The meeting took place between representatives of the Labour Ministry, Eurocypria, Cyprus Airways and the SEK trade union. Eurocypria is the charter subsidiary of Cyprus Airways.

    The parties agreed to carry out intense discussions on the matter to be completed within a month.

    SEK secretary-general Alecos Tassouris said further action would be decided if no solution was found.

    “If a solution to the deadlock is not found, the pilots will decide on the kind of battle we will fight. When we talk about a battle you understand what we mean.”

    Communications Minister Averoff Neophytou said that while strike action cost the country money, workers' right to strike also had to be respected.

    “I would not like to get into the essence of the argument but would like to say that everyone must realise that whatever our rights, we have to be careful in obtaining our rights that the country's economy does not to pay the price.”

    The Minister warned strikes such as the Eurocypria strike could seriously damage the image of a tourism-geared economy. “No one is denying them the right to strike but we also have to expect people to consider the consequences their actions could have on the nation.”

    Eurocypria's 24-hour warning strike began at 4.30am on Wednesday with ground staff and cabin crews also striking in sympathy with the pilots.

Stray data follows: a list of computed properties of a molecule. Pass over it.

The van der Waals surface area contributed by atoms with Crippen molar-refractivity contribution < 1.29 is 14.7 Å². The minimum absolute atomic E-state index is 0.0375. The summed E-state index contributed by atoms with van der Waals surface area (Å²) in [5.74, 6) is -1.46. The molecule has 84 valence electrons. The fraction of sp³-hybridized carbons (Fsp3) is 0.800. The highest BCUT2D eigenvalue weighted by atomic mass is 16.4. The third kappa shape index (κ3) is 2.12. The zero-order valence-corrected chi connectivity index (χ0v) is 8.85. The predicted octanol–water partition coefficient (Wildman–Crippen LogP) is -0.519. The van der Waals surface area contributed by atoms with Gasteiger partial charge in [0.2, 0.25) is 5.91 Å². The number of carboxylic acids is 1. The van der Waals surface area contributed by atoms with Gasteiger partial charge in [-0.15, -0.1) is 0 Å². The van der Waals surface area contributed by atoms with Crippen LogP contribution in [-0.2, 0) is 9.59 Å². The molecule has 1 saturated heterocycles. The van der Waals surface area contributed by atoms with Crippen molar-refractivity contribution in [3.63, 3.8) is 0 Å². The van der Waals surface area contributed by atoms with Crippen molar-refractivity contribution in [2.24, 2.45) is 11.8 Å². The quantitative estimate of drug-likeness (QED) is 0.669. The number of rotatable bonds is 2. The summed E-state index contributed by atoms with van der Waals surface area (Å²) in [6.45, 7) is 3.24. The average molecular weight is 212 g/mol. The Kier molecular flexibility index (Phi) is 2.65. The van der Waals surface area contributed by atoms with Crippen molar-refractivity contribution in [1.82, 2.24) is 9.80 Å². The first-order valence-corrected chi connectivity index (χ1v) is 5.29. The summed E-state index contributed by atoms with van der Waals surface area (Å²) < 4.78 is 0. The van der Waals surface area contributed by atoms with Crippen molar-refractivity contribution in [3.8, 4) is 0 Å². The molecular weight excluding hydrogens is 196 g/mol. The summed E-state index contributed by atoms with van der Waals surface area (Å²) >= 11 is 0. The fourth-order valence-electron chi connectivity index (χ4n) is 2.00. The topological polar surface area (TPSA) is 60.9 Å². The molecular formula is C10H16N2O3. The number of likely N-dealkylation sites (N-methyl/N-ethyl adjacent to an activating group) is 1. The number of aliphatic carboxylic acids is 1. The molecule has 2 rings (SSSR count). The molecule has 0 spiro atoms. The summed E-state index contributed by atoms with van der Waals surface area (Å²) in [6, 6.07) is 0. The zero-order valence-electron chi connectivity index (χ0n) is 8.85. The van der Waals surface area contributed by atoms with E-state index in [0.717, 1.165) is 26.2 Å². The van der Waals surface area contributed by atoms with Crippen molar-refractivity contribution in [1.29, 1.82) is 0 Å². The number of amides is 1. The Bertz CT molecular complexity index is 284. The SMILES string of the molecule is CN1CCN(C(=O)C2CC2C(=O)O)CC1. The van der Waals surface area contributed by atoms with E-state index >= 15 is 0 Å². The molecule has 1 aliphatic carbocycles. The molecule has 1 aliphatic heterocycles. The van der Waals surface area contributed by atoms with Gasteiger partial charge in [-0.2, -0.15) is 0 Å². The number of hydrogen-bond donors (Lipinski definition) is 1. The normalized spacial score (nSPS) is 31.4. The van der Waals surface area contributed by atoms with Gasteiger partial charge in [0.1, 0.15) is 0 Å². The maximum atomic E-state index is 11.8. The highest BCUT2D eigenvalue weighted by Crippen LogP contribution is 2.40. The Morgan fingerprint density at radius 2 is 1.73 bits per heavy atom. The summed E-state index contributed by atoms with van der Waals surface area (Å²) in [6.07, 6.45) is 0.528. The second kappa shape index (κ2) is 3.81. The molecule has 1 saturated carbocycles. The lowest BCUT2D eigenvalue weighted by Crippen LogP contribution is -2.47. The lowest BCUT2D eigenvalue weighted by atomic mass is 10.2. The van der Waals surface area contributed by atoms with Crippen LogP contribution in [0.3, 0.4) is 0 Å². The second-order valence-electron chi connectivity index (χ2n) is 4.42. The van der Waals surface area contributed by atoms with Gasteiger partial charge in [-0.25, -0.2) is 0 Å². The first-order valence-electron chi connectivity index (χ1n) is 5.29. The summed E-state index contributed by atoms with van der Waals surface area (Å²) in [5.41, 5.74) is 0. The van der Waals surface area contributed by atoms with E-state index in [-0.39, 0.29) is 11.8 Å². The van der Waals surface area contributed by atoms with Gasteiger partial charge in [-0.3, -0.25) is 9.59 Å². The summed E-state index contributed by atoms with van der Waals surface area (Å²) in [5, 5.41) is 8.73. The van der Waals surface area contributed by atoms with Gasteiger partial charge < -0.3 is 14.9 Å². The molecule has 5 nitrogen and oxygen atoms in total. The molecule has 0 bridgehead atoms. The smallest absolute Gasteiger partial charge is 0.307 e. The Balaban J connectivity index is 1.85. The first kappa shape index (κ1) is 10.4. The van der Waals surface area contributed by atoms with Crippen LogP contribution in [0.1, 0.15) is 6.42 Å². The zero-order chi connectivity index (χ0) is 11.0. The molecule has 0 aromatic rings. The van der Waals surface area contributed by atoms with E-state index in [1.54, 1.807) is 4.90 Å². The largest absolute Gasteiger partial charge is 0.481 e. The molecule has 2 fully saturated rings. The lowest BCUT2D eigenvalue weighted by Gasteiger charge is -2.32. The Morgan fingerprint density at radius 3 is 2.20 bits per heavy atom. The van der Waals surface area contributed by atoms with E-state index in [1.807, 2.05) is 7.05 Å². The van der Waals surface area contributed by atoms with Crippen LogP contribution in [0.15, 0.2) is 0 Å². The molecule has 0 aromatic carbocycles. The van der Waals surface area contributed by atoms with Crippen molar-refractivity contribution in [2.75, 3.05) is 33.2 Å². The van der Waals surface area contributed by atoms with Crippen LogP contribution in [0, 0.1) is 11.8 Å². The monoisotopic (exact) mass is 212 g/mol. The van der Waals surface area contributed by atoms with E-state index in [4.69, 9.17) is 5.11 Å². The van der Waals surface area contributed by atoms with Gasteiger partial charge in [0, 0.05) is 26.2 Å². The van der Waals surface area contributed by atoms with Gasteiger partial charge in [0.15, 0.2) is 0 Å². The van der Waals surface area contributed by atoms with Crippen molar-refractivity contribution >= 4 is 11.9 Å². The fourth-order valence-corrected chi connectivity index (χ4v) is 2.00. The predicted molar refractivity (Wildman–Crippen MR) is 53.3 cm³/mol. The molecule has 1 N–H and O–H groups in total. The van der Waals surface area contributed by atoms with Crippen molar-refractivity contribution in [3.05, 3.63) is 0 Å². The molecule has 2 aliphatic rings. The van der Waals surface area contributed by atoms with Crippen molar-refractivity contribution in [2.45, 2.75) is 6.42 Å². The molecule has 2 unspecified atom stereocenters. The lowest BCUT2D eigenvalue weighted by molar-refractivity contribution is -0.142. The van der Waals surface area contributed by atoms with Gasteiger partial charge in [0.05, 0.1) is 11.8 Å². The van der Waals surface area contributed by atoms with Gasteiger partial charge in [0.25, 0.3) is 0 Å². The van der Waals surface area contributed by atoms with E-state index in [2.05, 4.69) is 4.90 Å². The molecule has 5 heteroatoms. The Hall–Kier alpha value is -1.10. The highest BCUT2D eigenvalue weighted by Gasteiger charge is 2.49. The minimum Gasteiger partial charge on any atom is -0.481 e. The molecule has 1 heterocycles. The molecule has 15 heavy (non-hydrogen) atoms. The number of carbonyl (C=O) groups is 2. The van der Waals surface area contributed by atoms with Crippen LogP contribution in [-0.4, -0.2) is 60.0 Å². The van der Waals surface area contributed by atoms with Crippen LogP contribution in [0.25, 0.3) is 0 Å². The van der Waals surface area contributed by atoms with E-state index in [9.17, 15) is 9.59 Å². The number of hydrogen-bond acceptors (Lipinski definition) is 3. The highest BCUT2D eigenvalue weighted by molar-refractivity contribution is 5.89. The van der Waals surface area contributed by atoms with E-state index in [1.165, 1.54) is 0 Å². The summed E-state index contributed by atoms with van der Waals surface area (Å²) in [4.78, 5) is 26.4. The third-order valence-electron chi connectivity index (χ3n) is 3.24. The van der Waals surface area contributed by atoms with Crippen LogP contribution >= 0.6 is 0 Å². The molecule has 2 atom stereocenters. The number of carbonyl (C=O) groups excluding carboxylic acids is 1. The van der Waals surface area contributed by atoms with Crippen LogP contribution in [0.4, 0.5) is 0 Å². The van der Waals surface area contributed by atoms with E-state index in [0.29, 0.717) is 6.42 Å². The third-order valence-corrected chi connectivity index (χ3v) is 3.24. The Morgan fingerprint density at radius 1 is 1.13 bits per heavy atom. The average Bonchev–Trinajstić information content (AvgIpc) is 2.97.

Eurocypria pilots accuse management of pandering to CY pilots by allowing them to take up Eurocypria captain posts, while Eurocypria pilots cannot get promotions in CY.

    Wednesday's strike action was sparked by a recent CY decision to again offer a number or Eurocypria captain posts to CY pilots.

    A year ago, an arbitration board ruled that only Eurocypria pilots could take up captain posts within the charter subsidiary.

    The striking pilots insist that this arbitration should be final but CY management say they want to achieve consensus on the issue.

    Six flights were grounded during the strike, affecting 1,700 travellers who were offered alternative flights wherever possible or hotel accommodation.

    Friday, September 22, 2000

    [06] Leave your car at home tomorrow

    By Staff Reporter

    IF YOU see your car as an indispensable extension of your psyche, then steer clear of Makarios Avenue and its side streets tomorrow.

    For the capital's main shopping thoroughfare is to be the setting for a half-day experiment in car-free transport, going under the name of 'In Town Without a Car'.

    Police will be cordoning off Makarios Avenue and its side streets (Arnaldas, Aphrodite's, Agias Elenis, Grigori Xenopoulou, Stasandrou and Theotokou) between 7am and 3pm.

    During these hours, these roads will only be open for pedestrians, bicycles, taxis, emergency services vehicles and buses.

    While the event lasts, bus rides will be free, not just along the sectioned off streets, but in Nicosia as a whole.

    The idea is to demonstrate how much cleaner, quieter and healthier our living spaces could be if cars were kept away.

    The event is being organised by the Cyprus Green party in conjunction with the Nicosia municipality, the Town Planning Department and police.